ASN: What is your best advice for aspiring authors of women’s fiction specifically — or of any fiction?

NJ: I offer the same advice I offer my creative writing students—read, read, read, read, read.  Read as much, as widely, and as deeply as you possibly can.  Read across genres—meaning fiction, poetry, drama, nonfiction—and read across centuries.  Be patient with your writing, learn to genuinely love revision as the real writing process, and keep near you one or two readers you really trust to tell you the truth and tell it clearly.

Nancy Jensen’s work has appeared in numerous literary journals, and her first book, Window, a collection of short stories and essays, was published by Fleur-de-Lis Press in 2009.  She has been awarded an Artist Enrichment Grant from the Kentucky Foundation for Women and an Al Smith Fellowship from the Kentucky Arts Council.  Nancy shares her home with eight rescued cats and her dog Gordy, who is her partner on a pet therapy team with Pawsibilities Unleashed of Kentucky, visiting hospitals, nursing homes, assisted-living facilities, and daycare centers.  When she isn’t writing or enjoying the company of her furred family, she teaches as a member of the core faculty in the MFA in Writing Program at Eastern Kentucky University. Her first novel, The Sisters, has been selected by the Independent Booksellers Association as the #1 Indie Next Pick for December and Kirkus Reviews has included it in its list for Best Fiction of 2011.

12 thoughts on “Nancy Jensen, Author of THE SISTERS, Says: Learn To Love Revising As Much As Writing

    • Thanks, Liz. I often felt very sad for my grandmother, too, and so of course one of the ideas that drove me forward was wondering how a person’s character is changed by such a breach. The character inspired by my grandmother is ultimately fictional, but it was an interesting and ultimately satisfying journey to come up with an answer that could be true, even if I knew, given that I was working in fiction, it was not the literal true answer.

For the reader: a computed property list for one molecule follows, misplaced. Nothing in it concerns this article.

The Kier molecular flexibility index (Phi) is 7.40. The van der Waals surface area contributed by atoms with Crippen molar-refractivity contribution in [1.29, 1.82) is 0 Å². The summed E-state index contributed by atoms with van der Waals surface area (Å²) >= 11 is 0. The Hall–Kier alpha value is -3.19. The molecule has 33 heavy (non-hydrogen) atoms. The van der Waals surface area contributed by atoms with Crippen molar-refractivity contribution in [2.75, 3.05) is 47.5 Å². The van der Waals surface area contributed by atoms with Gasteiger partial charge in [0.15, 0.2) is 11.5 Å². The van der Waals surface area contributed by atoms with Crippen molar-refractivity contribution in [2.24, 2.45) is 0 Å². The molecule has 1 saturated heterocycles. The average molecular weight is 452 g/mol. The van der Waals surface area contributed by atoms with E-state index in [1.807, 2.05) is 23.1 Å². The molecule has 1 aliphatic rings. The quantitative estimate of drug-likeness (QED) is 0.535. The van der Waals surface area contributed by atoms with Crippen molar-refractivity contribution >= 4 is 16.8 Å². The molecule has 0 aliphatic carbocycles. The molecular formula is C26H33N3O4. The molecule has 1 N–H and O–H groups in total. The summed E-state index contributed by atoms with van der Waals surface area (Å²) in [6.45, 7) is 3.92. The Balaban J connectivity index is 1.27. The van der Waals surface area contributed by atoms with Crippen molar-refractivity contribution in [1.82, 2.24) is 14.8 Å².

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  1. Pingback: An Interview with Women’s Fiction Writers | Nancy Jensen – Author

  2. Your book has been on my list of must reads for sometime now. I hope to get to it soon. In your interview you said you did a lot of research on ebay. I am curious as to how you did research on ebay. I really enjoyed your interview.

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    • I didn’t feel like that about revision in my twenties–much too impatient–but having had that experience now helps me better frame the advice to my students. When they’re young, they don’t believe me, but I know that as they mature, they’ll come to realize that the real writing happens in revision–the shaping of the art! And, as you say, the solving of the puzzle. That’s a great image, making me think about a jigsaw puzzle. The draft is like all the pieces spilled in a heap onto the table. Revision is putting it all together and spending a lot of time rethinking how (or even whether) pieces fit.

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  3. Oh, Amy … I’m so happy you interviewed Nancy. When I first learned of her book on Jolina Petersheim’s blog, it went immediately on my to-read list. And now that Nancy has shared such great details about the kernel of family history that formed the basis of the story, I want to read it even more. I love character-driven fiction and can relate to your method of developing story based on fully inhabiting your characters, Nancy. I can’t wait to read THE SISTERS!

    I got a good chuckle out of the reactions of your cats and dog while you were screaming about the Kirkus List award (congratulations)! How lovely that you have rescued so many wonderful critters.

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    • Thanks, Melissa. I hope you enjoy THE SISTERS. Someone recently asked me how much my pets influence my writing. I knew the person was expecting me to say the influence was huge or that I wrote about animals all the time, but all I could tell her was that animals do show up in small ways in all my work–in THE SISTERS that’s mostly through the character of Grace–but really the influence has a lot to do with their insisting I slow down and give belly rubs. It’s amazing how many knotted writing problems I’ve worked out simply because one of my cats was sitting on my pages or my computer or because somebody won’t get off my lap so I can get up and work. Petting the fur children is wonderful for reflection!